But the key factor here isn't Nebraska's rushing offense, but rather Northwestern's rushing defense. Iowa ran all over Northwestern last week (294 total yards and five rushing touchdowns allowed, in case you hadn't already heard), and any coach watching that game would be crazy not to try run the ball on Northwestern again this week. Expect Mike Riley to test the Wildcats' run defense early with some concepts similar to those that Iowa used last week.
Why Northwestern will beat Nebraska...
1. Tommy Armstrong struggles
Despite leading the Big Ten in both passing touchdowns (15) and passing yards (1,761) so far this season, Armstrong has had his ups and downs. Armstrong turned in his most impressive performance of the season last week in Nebraska's win over Minnesota, throwing for 261 yards, three touchdowns and no interceptions while also completing 18 out of his 26 passes.
But Armstrong has also had several underwhelming performances in the Cornhuskers' losses. Against Illinois, he went 10-for-31 while throwing for just 105 yards, and against Wisconsin he completed 11-of-28 passes for 129 yards. In both of those games, Nebraska blew a fourth quarter lead and lost in the final seconds. If Northwestern can hold Armstrong in check and force him into another one of those ugly stat lines, the it'll be in good shape.
The good news for the Wildcats is that, for the most part, the secondary has consistently been a bright spot. Against Iowa, Northwestern held the Hawkeyes to just 198 yards through the air, picked off a C.J. Beathard pass, and never allowed a touchdown through the air. Traveon Henry, Nick VanHoose, Keith Watkins and Godwin Igwebuike have excelled in passing coverage for the majority of the year. But now without both Matt Harris and Kyle Queiro, the secondary's balance has been thrown off a bit The Wildcats will have to recalibrate against some very talented Nebraska receivers in Brandon Reilly, Alonzo Moore, De'Mornay Pierson-El and Jordan Westerkamp.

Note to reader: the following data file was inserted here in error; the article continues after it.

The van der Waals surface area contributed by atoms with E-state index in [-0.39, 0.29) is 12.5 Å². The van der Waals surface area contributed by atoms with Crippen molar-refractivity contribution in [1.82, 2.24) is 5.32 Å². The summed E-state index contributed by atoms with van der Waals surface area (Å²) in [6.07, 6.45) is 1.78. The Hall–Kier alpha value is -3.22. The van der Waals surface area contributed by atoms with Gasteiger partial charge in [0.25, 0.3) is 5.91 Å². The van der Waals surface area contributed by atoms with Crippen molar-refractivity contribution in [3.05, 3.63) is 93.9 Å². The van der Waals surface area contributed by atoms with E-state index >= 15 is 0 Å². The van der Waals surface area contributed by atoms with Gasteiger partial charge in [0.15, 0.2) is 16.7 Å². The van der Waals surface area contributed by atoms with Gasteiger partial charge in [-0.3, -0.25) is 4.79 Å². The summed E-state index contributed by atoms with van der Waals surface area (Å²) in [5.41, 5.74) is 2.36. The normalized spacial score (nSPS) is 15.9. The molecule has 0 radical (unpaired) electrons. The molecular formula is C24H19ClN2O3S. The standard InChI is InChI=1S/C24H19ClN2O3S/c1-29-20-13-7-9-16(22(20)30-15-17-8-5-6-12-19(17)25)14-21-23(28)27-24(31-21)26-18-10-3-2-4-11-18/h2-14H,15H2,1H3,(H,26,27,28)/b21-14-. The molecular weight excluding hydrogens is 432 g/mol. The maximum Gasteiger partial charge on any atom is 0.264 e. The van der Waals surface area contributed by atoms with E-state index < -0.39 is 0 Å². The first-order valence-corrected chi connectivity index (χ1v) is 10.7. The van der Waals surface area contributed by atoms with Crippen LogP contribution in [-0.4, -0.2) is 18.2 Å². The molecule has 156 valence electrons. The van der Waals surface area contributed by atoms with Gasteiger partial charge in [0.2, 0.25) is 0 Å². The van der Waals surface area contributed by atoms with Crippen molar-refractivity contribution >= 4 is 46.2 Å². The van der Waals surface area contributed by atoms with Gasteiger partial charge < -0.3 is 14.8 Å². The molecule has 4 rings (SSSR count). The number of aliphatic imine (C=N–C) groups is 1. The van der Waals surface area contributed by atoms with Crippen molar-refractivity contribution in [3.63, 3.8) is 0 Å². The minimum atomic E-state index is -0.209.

2. Justin Jackson has a bounce back week
As mentioned above, Jackson has not looked like himself the last two weeks. But, if Northwestern wants to come away with a win at Memorial Stadium on Saturday, it will need its star running back to come to play. Due to the lopsided nature of the last two games for the Wildcats, Jackson has seen his carries reduced significantly and, as a result, should be rested and healthy for Saturday. Furthermore, in last year's 38-17 loss to Nebraska, Jackson was still able to register impressive numbers, rushing for 128 yards and two touchdowns. Improvement on offense starts with the running game, and specifically Jackson. Jackson must be able to pick up yards on the ground on early downs. That will not only put Northwestern's offense in better situations, but it'll force Nebraska to key on the run, which in turn could open up the playbook for offensive coordinator Mick McCall.
3. Nebraska has struggled in close games this year
Every one of the Cornhuskers' four losses this season has occurred in the final 10 seconds of the game. Against BYU, Nebraska lost on a heartbreaking 42-yard hail mary as time expired. Against Miami, an impressive 23-point comeback in the fourth quarter forced overtime, but was not enough as the Hurricanes kicked a game-winning field goal to win 36-33. Against Illinois, Nebraska blew a 13-0 fourth quarter lead and lost on a 1-yard touchdown by the Fighting Illini with 10 seconds remaining. And against Wisconsin, the Cornhuskers allowed Badgers' quarterback Joel Stave to lead a 6-play, 42-yard drive in the final minute of the game, capped off by a 46-yard field goal with four seconds remaining. Some of these late collapses are explained by luck. But Nebraska has proven in three of the four losses that it is capable of blowing a late fourth quarter lead, and this could bode well for Northwestern if the game is within one score heading into the final minutes.